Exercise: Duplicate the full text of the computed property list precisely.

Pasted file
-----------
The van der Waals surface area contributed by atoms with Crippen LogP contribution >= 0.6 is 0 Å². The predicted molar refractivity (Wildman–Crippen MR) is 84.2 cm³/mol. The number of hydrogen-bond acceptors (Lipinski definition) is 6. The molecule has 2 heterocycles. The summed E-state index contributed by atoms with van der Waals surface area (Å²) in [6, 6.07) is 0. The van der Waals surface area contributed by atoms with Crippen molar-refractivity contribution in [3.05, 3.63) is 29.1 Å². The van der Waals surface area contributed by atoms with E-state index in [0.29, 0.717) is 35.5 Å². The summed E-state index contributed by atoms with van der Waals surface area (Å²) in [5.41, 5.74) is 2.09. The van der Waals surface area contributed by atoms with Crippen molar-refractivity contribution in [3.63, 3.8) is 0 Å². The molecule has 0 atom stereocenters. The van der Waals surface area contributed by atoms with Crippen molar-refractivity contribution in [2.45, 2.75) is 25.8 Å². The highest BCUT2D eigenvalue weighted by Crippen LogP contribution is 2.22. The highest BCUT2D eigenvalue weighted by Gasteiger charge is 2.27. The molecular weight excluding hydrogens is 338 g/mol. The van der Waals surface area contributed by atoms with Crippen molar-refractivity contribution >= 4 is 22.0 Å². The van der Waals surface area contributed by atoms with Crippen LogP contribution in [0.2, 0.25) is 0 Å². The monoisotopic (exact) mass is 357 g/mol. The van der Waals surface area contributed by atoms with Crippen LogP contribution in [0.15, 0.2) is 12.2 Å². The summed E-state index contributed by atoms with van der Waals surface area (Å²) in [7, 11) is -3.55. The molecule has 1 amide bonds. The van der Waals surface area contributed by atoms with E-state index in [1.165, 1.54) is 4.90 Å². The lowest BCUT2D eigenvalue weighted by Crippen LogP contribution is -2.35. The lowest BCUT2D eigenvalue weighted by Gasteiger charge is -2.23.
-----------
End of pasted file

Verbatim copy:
The van der Waals surface area contributed by atoms with Crippen LogP contribution >= 0.6 is 0 Å². The predicted molar refractivity (Wildman–Crippen MR) is 84.2 cm³/mol. The number of hydrogen-bond acceptors (Lipinski definition) is 6. The molecule has 2 heterocycles. The summed E-state index contributed by atoms with van der Waals surface area (Å²) in [6, 6.07) is 0. The van der Waals surface area contributed by atoms with Crippen molar-refractivity contribution in [3.05, 3.63) is 29.1 Å². The van der Waals surface area contributed by atoms with E-state index in [0.29, 0.717) is 35.5 Å². The summed E-state index contributed by atoms with van der Waals surface area (Å²) in [5.41, 5.74) is 2.09. The van der Waals surface area contributed by atoms with Crippen molar-refractivity contribution in [3.63, 3.8) is 0 Å². The molecule has 0 atom stereocenters. The van der Waals surface area contributed by atoms with Crippen molar-refractivity contribution in [2.45, 2.75) is 25.8 Å². The highest BCUT2D eigenvalue weighted by Crippen LogP contribution is 2.22. The highest BCUT2D eigenvalue weighted by Gasteiger charge is 2.27. The molecular weight excluding hydrogens is 338 g/mol. The van der Waals surface area contributed by atoms with Crippen molar-refractivity contribution >= 4 is 22.0 Å². The van der Waals surface area contributed by atoms with Crippen LogP contribution in [0.2, 0.25) is 0 Å². The monoisotopic (exact) mass is 357 g/mol. The van der Waals surface area contributed by atoms with Crippen LogP contribution in [0.15, 0.2) is 12.2 Å². The summed E-state index contributed by atoms with van der Waals surface area (Å²) in [7, 11) is -3.55. The molecule has 1 amide bonds. The van der Waals surface area contributed by atoms with E-state index in [1.165, 1.54) is 4.90 Å². The lowest BCUT2D eigenvalue weighted by Crippen LogP contribution is -2.35. The lowest BCUT2D eigenvalue weighted by Gasteiger charge is -2.23.